Concluding thoughts and looking forward

Building on work that began in the 1980s in Canadian cities, it is evident from the above examples of action research and campaigns around the world, that creating safer cities for women has now truly grown into an international movement. There are now several global initiatives aimed at ending VAWG in public spaces, including the UN Women Safe Cities and Safe Public Spaces programme, now being implemented in over 20 cities from the global North and South. A diversity of women and girls are at the centre of these efforts.

Today the movement for women and girls safety is strong. It is not only a story about women being protected from violence, but also about the empowerment of women and girls to participate in public life and access urban services. Achieving this demands multi-level, multi-sectorial and multi-stakeholder engagement. We will have to face and overcome new challenges where VAWG is present, since it is often not well studied or understood. VAWG in the context of migration, refugees, climate change and on the internet are some examples. Confronting these challenges as well as the ongoing challenges of making urban public spaces safe for all women and girls requires an intersectional analysis to understand the nuances with which different groups live and experience safety in the city. UN-Habitat has also argued for a more holistic and multi-dimensional approach to urban safety and security enriched through “effective urban planning, design and governance from a gender perspective in cities”.

The concept of women’s safety has expanded from concerns about sexual harassment or assault in public spaces, to being empowered to move about freely and access the city as a right, as well as freedom from poverty, and financial and housing insecurity. Henri Lefebvre and David Harvey’s concept of the “Right to the City,” argues for women to have the right to use the city and to participate in its creation and re-creation, building on the belief that gender equality is a human right.

There is a need for transformative policies at all levels of government, and meaningful implementation on the ground that supports gender equality from an intersectional perspective. This requires continued improvement of data collection, monitoring and evaluation of policies and programmes to assess impacts, the integration of gender mainstreaming, budgeting at city level, and increased public awareness. It is vital that we create gender inclusive built environments and physical infrastructure, accompanied by urban policies and programmes that create opportunities for women’s meaningful participation in shaping urban governance and development.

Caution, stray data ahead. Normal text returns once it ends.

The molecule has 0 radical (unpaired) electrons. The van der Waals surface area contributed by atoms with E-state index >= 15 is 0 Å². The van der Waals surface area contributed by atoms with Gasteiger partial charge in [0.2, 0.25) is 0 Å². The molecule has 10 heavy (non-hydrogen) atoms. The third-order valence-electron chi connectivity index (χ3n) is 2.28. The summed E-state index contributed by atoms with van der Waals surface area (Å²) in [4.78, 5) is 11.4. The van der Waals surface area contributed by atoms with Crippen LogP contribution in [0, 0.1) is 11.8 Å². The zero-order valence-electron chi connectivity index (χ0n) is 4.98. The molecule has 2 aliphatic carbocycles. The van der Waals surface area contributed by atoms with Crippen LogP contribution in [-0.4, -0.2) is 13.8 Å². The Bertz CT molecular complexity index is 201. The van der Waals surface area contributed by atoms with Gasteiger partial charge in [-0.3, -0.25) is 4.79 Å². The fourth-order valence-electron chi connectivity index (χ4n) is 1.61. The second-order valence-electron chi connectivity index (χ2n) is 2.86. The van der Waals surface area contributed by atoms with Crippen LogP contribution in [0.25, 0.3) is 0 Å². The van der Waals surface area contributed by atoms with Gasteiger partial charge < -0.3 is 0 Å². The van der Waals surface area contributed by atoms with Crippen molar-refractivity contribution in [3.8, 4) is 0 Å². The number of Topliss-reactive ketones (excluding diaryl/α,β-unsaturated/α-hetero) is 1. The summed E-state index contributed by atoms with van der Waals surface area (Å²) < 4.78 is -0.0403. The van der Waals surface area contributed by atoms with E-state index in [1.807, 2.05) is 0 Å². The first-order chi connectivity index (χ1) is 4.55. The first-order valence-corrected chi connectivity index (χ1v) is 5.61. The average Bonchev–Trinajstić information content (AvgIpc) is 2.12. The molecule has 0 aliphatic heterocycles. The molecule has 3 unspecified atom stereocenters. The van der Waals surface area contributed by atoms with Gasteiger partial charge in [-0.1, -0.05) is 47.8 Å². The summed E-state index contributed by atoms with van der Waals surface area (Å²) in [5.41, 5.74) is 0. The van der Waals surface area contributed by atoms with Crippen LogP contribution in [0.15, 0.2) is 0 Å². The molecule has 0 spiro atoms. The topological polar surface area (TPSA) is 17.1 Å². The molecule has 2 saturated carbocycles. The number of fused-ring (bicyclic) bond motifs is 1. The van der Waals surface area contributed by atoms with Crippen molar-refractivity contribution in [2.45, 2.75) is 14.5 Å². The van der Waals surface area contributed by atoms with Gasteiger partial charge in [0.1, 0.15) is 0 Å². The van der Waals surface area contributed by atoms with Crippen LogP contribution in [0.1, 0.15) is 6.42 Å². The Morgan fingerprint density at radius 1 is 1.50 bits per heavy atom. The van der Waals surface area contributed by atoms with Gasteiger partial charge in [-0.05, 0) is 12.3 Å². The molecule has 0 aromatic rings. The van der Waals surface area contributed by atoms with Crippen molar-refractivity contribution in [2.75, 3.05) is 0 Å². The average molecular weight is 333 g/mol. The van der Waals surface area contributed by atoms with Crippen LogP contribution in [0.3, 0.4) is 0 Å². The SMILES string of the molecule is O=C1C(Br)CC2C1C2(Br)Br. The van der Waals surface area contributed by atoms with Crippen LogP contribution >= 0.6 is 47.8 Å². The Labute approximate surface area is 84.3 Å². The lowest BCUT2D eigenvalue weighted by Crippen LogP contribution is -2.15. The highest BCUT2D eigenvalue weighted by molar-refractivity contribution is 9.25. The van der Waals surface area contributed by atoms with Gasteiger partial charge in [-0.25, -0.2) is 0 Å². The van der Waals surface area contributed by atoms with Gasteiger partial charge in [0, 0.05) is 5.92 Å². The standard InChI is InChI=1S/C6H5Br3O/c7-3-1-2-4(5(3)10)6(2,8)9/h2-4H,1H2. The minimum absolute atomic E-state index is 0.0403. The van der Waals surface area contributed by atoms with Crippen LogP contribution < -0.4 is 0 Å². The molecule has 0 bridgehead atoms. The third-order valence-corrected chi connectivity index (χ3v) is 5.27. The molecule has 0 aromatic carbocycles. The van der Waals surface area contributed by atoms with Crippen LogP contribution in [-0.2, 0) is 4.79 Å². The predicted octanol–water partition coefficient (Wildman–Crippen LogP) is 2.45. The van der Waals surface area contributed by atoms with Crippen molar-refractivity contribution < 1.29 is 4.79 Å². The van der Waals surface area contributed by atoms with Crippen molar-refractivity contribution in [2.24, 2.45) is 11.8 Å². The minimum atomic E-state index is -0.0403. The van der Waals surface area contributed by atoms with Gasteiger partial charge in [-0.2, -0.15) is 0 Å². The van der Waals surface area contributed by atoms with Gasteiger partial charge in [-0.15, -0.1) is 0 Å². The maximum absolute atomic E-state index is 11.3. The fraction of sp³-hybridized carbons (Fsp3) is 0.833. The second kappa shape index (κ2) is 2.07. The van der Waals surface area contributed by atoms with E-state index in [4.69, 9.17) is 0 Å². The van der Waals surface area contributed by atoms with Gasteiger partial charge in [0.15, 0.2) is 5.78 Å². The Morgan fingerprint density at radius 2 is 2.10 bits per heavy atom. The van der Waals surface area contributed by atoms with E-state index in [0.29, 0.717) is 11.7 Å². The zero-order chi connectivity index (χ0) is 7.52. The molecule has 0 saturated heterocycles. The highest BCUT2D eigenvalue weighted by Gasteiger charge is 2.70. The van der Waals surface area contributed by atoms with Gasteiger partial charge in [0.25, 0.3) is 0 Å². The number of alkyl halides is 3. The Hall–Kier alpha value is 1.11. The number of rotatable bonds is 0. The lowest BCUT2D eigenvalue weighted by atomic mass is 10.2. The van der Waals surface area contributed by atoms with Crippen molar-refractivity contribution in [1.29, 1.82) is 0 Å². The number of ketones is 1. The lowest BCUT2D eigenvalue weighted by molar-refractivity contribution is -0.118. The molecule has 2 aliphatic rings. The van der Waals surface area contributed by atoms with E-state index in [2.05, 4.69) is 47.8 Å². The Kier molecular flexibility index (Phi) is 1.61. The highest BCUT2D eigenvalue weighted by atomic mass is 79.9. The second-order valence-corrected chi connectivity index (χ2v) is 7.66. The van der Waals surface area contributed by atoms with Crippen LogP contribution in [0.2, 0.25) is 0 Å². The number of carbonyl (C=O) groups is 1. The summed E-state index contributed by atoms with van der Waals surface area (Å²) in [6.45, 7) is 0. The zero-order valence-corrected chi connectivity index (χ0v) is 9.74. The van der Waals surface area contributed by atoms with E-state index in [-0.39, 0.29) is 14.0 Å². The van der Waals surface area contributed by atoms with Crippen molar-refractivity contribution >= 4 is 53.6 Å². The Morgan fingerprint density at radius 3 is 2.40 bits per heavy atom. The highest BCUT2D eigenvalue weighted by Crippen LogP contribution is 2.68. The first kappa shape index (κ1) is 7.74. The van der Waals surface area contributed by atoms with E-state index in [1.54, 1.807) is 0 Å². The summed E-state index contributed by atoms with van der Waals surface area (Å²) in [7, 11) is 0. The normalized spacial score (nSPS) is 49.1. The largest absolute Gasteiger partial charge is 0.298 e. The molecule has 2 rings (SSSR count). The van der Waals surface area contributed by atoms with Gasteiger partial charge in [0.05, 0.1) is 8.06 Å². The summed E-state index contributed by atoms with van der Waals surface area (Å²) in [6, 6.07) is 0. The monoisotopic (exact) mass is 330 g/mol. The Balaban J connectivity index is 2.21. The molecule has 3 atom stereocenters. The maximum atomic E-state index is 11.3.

Kathryn Travers

Kathryn Travers

Executive Director at Women in Cities International
Kathryn Travers is Executive Director of Women in Cities International (WICI) and works as a global consultant on issues of gender, safety and urban development and governance. She promotes an intersectional approach to broaden the understanding of women’s safety and to explore new related issues like accessibility, essential services, and adolescence. Kathryn has led the development of new and innovative tools for capturing data about women’s and girls’ safety experiences in urban environments and has led training workshops in several countries. She has extensive experience in working with diverse populations in the global North and South.
Kathryn Travers

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    Margaret Shaw

    Margaret Shaw

    Margaret Shaw is a sociologist and criminologist working as an independent consultant, and formerly Director of Analysis and Exchange at the International Centre for the Prevention of Crime (ICPC) in Montréal, Canada. She worked as a research and policy advisor in the Home Office, England, and in Canada, at Concordia University, and as a Research Consultant to the federal, provincial, and municipal governments on issues including women’s imprisonment, evaluation, restorative justice, and policing. For UN-Habitat’s Safer Cities Programme, she worked on issues of youth at risk, and youth participation and urban governance.
    Margaret Shaw

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      Kassandra McCleery

      Kassandra McCleery

      Kassandra McCleery holds a Master's degree in Urban Planning from McGill University. With a bachelor in International Relations and Diplomacy from Ohio State University, she approaches the challenges of urban development and governance from a global perspective. She has worked with Women and Cities International (WICI) in Montréal, Canada, and carried out a consultation for UN-Habitat’s “Safer Cities” program. Kassandra is especially interested in the intersection of climate change and gender in urban areas. Currently Kassandra is pursuing her planning career in Paris, France.
      Kassandra McCleery

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        By | 2017-10-14T15:27:38+00:00 March 9th 2017|Categories: BASIC INFRASTRUCTURE & HOUSING, INCLUSION, PUBLIC SPACES|Tags: , , , , , |Comments Off on Making Cities Safer for Women and Girls, Part II